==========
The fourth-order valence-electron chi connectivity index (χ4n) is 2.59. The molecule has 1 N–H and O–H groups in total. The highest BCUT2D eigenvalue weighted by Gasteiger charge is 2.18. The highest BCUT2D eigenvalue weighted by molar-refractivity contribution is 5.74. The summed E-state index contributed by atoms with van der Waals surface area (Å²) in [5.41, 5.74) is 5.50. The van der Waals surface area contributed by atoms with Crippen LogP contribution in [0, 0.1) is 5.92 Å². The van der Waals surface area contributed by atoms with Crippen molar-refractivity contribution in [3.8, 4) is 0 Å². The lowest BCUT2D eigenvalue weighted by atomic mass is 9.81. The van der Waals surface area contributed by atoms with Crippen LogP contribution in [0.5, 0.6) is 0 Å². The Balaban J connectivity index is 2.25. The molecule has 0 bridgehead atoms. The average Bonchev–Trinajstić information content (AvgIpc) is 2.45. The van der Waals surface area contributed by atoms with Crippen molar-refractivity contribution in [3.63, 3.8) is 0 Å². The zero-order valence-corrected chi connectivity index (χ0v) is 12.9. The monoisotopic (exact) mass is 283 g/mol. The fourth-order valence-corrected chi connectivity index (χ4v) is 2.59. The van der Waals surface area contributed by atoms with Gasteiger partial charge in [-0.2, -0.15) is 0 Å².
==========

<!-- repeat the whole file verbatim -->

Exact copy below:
The fourth-order valence-electron chi connectivity index (χ4n) is 2.59. The molecule has 1 N–H and O–H groups in total. The highest BCUT2D eigenvalue weighted by Gasteiger charge is 2.18. The highest BCUT2D eigenvalue weighted by molar-refractivity contribution is 5.74. The summed E-state index contributed by atoms with van der Waals surface area (Å²) in [5.41, 5.74) is 5.50. The van der Waals surface area contributed by atoms with Crippen LogP contribution in [0, 0.1) is 5.92 Å². The van der Waals surface area contributed by atoms with Crippen molar-refractivity contribution in [3.8, 4) is 0 Å². The lowest BCUT2D eigenvalue weighted by atomic mass is 9.81. The van der Waals surface area contributed by atoms with Crippen LogP contribution in [0.5, 0.6) is 0 Å². The Balaban J connectivity index is 2.25. The molecule has 0 bridgehead atoms. The average Bonchev–Trinajstić information content (AvgIpc) is 2.45. The van der Waals surface area contributed by atoms with Crippen molar-refractivity contribution in [3.63, 3.8) is 0 Å². The zero-order valence-corrected chi connectivity index (χ0v) is 12.9. The monoisotopic (exact) mass is 283 g/mol. The fourth-order valence-corrected chi connectivity index (χ4v) is 2.59. The van der Waals surface area contributed by atoms with Gasteiger partial charge in [-0.2, -0.15) is 0 Å².